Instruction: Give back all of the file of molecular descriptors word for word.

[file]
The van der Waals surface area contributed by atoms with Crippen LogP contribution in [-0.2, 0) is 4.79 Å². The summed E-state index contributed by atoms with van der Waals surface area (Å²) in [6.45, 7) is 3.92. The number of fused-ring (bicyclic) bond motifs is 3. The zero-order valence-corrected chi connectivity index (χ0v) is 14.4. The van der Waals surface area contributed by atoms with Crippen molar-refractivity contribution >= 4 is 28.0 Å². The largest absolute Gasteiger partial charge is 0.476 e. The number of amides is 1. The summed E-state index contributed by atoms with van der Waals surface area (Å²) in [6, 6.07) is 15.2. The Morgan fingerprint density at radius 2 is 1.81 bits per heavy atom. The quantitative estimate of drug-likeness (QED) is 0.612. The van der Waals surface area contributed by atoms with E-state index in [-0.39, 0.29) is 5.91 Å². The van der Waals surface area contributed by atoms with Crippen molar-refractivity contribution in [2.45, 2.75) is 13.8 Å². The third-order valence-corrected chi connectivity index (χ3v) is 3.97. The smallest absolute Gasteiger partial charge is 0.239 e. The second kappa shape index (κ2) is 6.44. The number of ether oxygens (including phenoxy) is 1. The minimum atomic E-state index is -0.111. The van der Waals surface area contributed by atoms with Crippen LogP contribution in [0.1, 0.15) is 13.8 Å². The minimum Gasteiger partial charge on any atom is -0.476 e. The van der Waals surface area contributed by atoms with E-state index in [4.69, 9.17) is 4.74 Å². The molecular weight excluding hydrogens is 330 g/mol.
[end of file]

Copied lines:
The van der Waals surface area contributed by atoms with Crippen LogP contribution in [-0.2, 0) is 4.79 Å². The summed E-state index contributed by atoms with van der Waals surface area (Å²) in [6.45, 7) is 3.92. The number of fused-ring (bicyclic) bond motifs is 3. The zero-order valence-corrected chi connectivity index (χ0v) is 14.4. The van der Waals surface area contributed by atoms with Crippen molar-refractivity contribution >= 4 is 28.0 Å². The largest absolute Gasteiger partial charge is 0.476 e. The number of amides is 1. The summed E-state index contributed by atoms with van der Waals surface area (Å²) in [6, 6.07) is 15.2. The Morgan fingerprint density at radius 2 is 1.81 bits per heavy atom. The quantitative estimate of drug-likeness (QED) is 0.612. The van der Waals surface area contributed by atoms with E-state index in [-0.39, 0.29) is 5.91 Å². The van der Waals surface area contributed by atoms with Crippen molar-refractivity contribution in [2.45, 2.75) is 13.8 Å². The third-order valence-corrected chi connectivity index (χ3v) is 3.97. The smallest absolute Gasteiger partial charge is 0.239 e. The second kappa shape index (κ2) is 6.44. The number of ether oxygens (including phenoxy) is 1. The minimum atomic E-state index is -0.111. The van der Waals surface area contributed by atoms with Crippen LogP contribution in [0.1, 0.15) is 13.8 Å². The minimum Gasteiger partial charge on any atom is -0.476 e. The van der Waals surface area contributed by atoms with E-state index in [4.69, 9.17) is 4.74 Å². The molecular weight excluding hydrogens is 330 g/mol.